I recently saw a video on TikTok that blew my mind wide open. Someone named KC Davis, TikTok username @domesticblisters, posted a video of reorganizing her refrigerator to make it “ADHD Friendly.”
She wanted to be able to see the most important items immediately. So, she took all of the condiments off of the refrigerator door and put them in the bottom drawer (“where produce goes to die”). She took the produce out of the bottom drawer and put it on the SHELVES ON THE DOOR, along with eggs and other items, so she can see the most important items right away. Her snacks and drinks are front and center on her shelves. If she needs a condiment, she goes into the bottom drawer and finds it. Why were her condiments the most prominently displayed item in her refrigerator, sitting on the refrigerator door? No reason whatsoever. That’s just the way that she, and most of us, assumed it had to be done.
This woman is a genius. Her new refrigerator setup makes so much more sense, and it’s more user friendly. It made me wonder: How many things am I doing in a certain way just because I think that’s how it’s supposed to be done – even if I could rearrange things so they work better for me?
- Are there things about my daily routine that could be different? I mean, “breakfast for dinner” is a good start, but it’s hardly revolutionary…
- Are there things about my work life that could be different? Are the ways that I organize my work, communicate with clients, or approach grant writing written in stone?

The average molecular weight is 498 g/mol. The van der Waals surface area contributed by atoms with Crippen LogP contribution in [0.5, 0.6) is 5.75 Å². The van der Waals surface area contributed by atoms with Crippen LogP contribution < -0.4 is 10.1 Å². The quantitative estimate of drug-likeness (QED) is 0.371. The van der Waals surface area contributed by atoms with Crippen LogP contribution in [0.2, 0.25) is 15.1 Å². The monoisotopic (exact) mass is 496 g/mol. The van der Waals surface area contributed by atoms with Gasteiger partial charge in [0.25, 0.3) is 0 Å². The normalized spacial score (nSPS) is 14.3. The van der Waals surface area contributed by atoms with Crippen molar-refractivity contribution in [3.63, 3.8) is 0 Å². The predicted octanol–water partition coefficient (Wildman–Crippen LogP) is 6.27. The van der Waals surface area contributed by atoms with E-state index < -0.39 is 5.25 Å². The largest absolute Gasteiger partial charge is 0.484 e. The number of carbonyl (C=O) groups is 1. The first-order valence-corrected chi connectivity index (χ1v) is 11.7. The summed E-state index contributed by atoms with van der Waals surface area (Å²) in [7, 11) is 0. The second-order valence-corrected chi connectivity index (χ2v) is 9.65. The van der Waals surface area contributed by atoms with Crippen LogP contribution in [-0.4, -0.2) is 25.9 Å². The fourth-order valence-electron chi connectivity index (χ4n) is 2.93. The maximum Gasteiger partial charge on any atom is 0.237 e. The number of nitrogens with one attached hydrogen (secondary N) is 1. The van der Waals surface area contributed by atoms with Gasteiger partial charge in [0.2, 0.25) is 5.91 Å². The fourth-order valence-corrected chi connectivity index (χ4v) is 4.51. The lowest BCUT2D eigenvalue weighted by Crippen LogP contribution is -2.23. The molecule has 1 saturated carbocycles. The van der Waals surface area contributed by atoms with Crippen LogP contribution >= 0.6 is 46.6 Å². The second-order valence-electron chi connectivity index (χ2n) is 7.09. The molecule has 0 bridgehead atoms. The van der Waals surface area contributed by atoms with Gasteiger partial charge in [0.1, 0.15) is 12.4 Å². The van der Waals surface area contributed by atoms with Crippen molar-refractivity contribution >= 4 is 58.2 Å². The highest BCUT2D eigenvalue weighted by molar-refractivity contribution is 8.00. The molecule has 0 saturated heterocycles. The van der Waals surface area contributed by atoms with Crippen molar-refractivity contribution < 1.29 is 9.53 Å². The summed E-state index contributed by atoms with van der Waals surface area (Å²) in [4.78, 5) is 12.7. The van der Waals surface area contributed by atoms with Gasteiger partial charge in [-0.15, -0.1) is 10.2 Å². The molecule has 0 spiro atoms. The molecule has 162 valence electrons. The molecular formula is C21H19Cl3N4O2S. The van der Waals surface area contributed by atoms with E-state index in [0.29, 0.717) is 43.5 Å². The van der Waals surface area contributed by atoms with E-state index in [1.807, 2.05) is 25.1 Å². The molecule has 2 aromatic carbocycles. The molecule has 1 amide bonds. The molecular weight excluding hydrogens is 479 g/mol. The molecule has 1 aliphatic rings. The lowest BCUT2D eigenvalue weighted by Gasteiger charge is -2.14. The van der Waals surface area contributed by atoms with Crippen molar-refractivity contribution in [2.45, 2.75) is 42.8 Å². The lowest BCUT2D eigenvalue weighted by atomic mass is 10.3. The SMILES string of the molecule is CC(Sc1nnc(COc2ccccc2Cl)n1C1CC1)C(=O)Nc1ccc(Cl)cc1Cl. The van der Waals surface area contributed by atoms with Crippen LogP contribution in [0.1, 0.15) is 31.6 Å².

- What about my nonprofit clients? Do they need to raise funds, serve their clients, work with their boards, hire staff, etc. in the same way that they’ve been doing it all along?
The global pandemic, and seismic shifts in the way we live, study, play, and work, have forced most of us to reconsider business as usual. Nonprofits have asked key questions about how they’ve always done things, and they’ve found ways to work differently. For example, some nonprofits are anxious to go back to their fundraising galas; if they never do another virtual gala again, it will be too soon. Other nonprofits have realized that hosting a virtual gala, or a hybrid in-person/virtual event, helps them reach new audiences and include people who live too far away to attend in person, while netting the same (or more) revenue. They are not necessarily abandoning the virtual event model. They will adapt it so it works well for their organization.
Sometimes, we are so entrenched in our way of doing things that we don’t even realize that it is not working for us. I never would have thought that condiments on the refrigerator door was not the best way to do things, but now I can’t wait to reorganize my fridge. Here’s what I can’t figure out (at least not yet): How do we step back from business as usual long enough to realize that there might be a different, better way, better than how we think it’s supposed to be done?